The Life and Times of Enrico Fermi, Father of the Nuclear Age
Author: David N. Schwartz
Pubpsher: Hachette UK
Category: Biography & Autobiography
The definitive biography of the brilliant, charismatic, and very human physicist and innovator Enrico Fermi In 1942, a team at the University of Chicago achieved what no one had before: a nuclear chain reaction. At the forefront of this breakthrough stood Enrico Fermi. Straddling the ages of classical physics and quantum mechanics, equally at ease with theory and experiment, Fermi truly was the last man who knew everything--at least about physics. But he was also a complex figure who was a part of both the Italian Fascist Party and the Manhattan Project, and a less-than-ideal father and husband who nevertheless remained one of history's greatest mentors. Based on new archival material and exclusive interviews, The Last Man Who Knew Everything lays bare the enigmatic life of a colossus of twentieth century physics.
The Atomic Space Age has been and continues to be an engine for future wealth creation. Humanity stands on the verge of becoming an interplanetary species. We know we are made of star-stuff precisely because many of the isotopes in our bodies originated in the death throes of dying suns. With the discovery of nuclear fission in 1938, mankind was for the first time able to glimpse both our distant past and our possible future. As with the discovery of fire and agriculture thousands of years ago, wind power hundreds of years ago, and steam power and electricity in the nineteenth century, we must now learn to tame this powerful new force locked within the heart of the atom. Buckminster Fuller once observed that wealth is nothing more than energy compounded by ingenuity. Since (mass-)energy can never decrease, and ingenuity will only increase, there is no limit to the quantity of wealth that our species can and will create using nuclear space propulsion.
Release on 2019-02-28 | by Rosanne Welch,Peg A. Lamphier
Author: Rosanne Welch,Peg A. Lamphier
From the invention of eyeglasses to the Internet, this three-volume set examines the pivotal effects that inventions have had on society, providing a fascinating history of technology and innovations in the United States from the earliest colonization by Europeans to the present. • Encourages readers to consider the tremendous potential impact of advances in science and technology and the ramifications of important inventions on the global market, human society, and even the planet as a whole • Supports eras addressed in the National Standards for American history as well as curricular units on inventions, discoveries, and technological advances • Includes primary documents, a chronology, and section openers that help readers contextualize the content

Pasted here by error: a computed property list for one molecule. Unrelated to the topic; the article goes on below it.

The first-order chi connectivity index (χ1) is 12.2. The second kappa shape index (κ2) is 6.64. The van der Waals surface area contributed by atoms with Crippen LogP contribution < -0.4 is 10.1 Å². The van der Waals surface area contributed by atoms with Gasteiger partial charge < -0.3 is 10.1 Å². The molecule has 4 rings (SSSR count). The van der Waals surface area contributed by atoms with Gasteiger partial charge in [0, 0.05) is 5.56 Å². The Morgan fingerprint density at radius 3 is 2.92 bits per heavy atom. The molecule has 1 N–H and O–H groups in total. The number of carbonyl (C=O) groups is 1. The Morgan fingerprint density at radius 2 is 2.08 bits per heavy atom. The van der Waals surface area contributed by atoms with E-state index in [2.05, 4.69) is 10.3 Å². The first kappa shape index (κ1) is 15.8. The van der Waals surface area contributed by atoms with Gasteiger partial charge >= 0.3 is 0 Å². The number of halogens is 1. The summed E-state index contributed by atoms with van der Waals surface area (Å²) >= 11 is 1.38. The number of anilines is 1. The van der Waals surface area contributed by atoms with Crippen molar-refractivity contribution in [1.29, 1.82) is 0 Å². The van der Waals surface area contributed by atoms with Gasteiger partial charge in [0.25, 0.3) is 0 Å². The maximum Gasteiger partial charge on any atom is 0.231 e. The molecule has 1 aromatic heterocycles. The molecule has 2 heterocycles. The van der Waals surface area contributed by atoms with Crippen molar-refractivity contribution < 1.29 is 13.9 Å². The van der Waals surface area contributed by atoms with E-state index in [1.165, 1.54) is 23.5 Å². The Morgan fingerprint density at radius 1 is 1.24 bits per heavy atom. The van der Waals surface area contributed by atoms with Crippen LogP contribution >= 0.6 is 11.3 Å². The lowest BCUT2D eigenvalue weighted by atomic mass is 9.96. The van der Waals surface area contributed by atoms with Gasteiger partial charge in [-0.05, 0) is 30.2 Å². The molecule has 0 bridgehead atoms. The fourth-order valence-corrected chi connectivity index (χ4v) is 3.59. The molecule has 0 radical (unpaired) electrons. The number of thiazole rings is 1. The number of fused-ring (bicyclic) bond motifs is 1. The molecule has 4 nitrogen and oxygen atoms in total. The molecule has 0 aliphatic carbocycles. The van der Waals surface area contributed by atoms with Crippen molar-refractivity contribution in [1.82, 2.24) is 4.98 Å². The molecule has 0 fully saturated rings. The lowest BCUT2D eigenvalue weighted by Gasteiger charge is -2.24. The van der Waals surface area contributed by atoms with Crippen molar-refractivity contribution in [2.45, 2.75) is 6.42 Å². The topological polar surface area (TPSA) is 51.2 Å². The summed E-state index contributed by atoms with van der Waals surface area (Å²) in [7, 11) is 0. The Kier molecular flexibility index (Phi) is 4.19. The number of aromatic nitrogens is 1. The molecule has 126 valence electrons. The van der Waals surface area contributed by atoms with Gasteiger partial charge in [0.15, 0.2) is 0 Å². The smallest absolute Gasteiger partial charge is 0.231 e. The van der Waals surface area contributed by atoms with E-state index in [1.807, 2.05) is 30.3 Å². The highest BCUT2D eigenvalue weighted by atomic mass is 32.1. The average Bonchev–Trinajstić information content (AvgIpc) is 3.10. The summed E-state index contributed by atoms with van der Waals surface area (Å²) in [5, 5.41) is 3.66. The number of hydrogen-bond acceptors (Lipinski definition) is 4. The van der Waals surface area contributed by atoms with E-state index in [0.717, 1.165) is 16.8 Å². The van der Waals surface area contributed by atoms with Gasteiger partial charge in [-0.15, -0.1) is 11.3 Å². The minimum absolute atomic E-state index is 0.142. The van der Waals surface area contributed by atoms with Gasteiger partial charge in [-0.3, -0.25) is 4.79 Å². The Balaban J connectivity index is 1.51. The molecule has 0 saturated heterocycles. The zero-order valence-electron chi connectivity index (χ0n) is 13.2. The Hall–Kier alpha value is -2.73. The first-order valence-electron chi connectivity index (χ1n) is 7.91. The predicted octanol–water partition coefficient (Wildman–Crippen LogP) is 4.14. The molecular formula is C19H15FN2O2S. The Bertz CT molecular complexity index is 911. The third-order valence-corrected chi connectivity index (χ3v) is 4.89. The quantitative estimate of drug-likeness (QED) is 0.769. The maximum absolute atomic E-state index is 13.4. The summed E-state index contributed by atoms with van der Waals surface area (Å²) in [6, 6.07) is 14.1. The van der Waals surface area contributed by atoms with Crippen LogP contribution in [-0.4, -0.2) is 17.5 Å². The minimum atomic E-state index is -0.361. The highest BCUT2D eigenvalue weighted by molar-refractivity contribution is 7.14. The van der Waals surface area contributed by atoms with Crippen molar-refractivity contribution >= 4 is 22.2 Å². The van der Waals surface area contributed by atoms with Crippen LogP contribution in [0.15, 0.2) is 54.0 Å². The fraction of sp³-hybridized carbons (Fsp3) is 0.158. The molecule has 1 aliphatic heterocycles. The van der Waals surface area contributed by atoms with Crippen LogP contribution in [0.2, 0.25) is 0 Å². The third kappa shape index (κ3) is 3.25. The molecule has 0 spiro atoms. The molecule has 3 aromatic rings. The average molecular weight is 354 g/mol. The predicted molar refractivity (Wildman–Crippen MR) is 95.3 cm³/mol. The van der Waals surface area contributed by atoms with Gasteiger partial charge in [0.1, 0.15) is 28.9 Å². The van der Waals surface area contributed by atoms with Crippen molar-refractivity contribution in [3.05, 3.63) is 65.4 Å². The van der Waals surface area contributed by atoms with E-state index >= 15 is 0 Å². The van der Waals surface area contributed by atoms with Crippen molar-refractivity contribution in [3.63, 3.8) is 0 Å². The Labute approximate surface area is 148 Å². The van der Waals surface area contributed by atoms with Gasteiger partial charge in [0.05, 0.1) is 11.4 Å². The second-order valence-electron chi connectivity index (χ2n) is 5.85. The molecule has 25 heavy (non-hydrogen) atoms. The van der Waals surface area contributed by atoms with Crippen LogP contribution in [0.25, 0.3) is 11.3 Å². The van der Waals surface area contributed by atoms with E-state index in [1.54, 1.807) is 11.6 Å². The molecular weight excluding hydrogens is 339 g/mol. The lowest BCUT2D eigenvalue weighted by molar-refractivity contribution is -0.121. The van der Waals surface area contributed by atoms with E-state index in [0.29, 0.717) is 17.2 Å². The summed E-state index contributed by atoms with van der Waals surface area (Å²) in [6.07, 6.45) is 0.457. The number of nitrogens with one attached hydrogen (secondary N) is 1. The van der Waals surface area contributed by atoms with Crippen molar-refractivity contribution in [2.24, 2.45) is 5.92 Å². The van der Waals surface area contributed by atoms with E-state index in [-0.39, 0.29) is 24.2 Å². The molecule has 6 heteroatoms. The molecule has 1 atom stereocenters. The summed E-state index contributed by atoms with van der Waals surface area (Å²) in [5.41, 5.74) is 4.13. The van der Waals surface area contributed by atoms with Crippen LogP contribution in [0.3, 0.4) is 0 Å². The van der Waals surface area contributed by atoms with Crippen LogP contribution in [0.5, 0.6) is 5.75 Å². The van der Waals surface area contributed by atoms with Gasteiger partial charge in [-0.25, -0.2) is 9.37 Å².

In this intimate and innovative work, terror expert Joseba Zulaika examines drone warfare as manhunting carried out via satellite. Using Creech Air Force Base near Las Vegas as his center of study, he interviews drone operators as well as resisters to the war economy of the region to expose the layers of fantasy on which counterterrorism and its self-sustaining logic are grounded. Hellfire from Paradise Ranch exposes the terror and warfare of drone killings that dominate our modern military. It unveils the trauma drone operators experience, in part due to their visual intimacy with their victims, and explores the resistance to drone killings in the same apocalyptic Nevada desert where nuclear testing, pacifist militancy, and Shoshone tradition overlap. Stunning and absorbing, Zulaika offers a richly detailed account of how we continue to manufacture, deconstruct, and perpetuate terror.
The Hidden Power of Systems Thinking: Governance in a Climate Emergency is a persuasive, lively book that shows how systems thinking can be harnessed to effect profound, complex change. In the age of the Anthropocene, the need for new ways of thinking and acting has become urgent. But patterns of obstacles are apparent in any action, be they corporate interests, lobbyists, or outdated political and government systems. Ison and Straw show how and why failure in governance is at the heart of the collective incapacity to tackle the climate and biodiversity emergencies. They go beyond analysis of the problem and demonstrate how incorporating systems thinking into governance at every level would enable us to break free of historical shackles. They propose 26 principles for systemic governance. This book will be inspiring reading for students applying their systemic methods, specialists in change management or public administration, activists for ‘whole system change’ and decision makers wanting to effect challenging transformations. It is for anyone with the ambition to create a sustainable and fair world.